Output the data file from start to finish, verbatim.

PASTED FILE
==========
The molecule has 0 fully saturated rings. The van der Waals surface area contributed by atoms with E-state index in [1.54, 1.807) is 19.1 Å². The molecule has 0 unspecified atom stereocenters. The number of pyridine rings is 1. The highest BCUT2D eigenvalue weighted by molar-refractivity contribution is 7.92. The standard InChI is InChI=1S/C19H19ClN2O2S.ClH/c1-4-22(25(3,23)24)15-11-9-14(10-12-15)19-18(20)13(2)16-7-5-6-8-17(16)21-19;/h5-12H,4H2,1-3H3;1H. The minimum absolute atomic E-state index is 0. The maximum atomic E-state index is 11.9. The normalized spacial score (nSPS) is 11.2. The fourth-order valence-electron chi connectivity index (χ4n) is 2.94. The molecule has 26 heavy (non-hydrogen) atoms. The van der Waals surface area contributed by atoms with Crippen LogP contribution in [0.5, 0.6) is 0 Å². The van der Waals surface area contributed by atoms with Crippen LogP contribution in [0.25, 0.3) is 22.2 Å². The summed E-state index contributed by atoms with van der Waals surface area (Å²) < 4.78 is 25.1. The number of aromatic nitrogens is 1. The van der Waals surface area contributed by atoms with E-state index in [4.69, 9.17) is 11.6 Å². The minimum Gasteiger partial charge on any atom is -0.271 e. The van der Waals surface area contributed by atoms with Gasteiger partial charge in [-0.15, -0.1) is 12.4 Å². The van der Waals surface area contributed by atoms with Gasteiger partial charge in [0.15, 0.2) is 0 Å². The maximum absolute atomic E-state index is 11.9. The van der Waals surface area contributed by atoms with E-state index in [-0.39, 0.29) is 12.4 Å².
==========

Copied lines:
The molecule has 0 fully saturated rings. The van der Waals surface area contributed by atoms with E-state index in [1.54, 1.807) is 19.1 Å². The molecule has 0 unspecified atom stereocenters. The number of pyridine rings is 1. The highest BCUT2D eigenvalue weighted by molar-refractivity contribution is 7.92. The standard InChI is InChI=1S/C19H19ClN2O2S.ClH/c1-4-22(25(3,23)24)15-11-9-14(10-12-15)19-18(20)13(2)16-7-5-6-8-17(16)21-19;/h5-12H,4H2,1-3H3;1H. The minimum absolute atomic E-state index is 0. The maximum atomic E-state index is 11.9. The normalized spacial score (nSPS) is 11.2. The fourth-order valence-electron chi connectivity index (χ4n) is 2.94. The molecule has 26 heavy (non-hydrogen) atoms. The van der Waals surface area contributed by atoms with Crippen LogP contribution in [0.5, 0.6) is 0 Å². The van der Waals surface area contributed by atoms with Crippen LogP contribution in [0.25, 0.3) is 22.2 Å². The summed E-state index contributed by atoms with van der Waals surface area (Å²) < 4.78 is 25.1. The number of aromatic nitrogens is 1. The van der Waals surface area contributed by atoms with E-state index in [4.69, 9.17) is 11.6 Å². The minimum Gasteiger partial charge on any atom is -0.271 e. The van der Waals surface area contributed by atoms with Gasteiger partial charge in [-0.15, -0.1) is 12.4 Å². The van der Waals surface area contributed by atoms with Gasteiger partial charge in [0.15, 0.2) is 0 Å². The maximum absolute atomic E-state index is 11.9. The van der Waals surface area contributed by atoms with E-state index in [-0.39, 0.29) is 12.4 Å².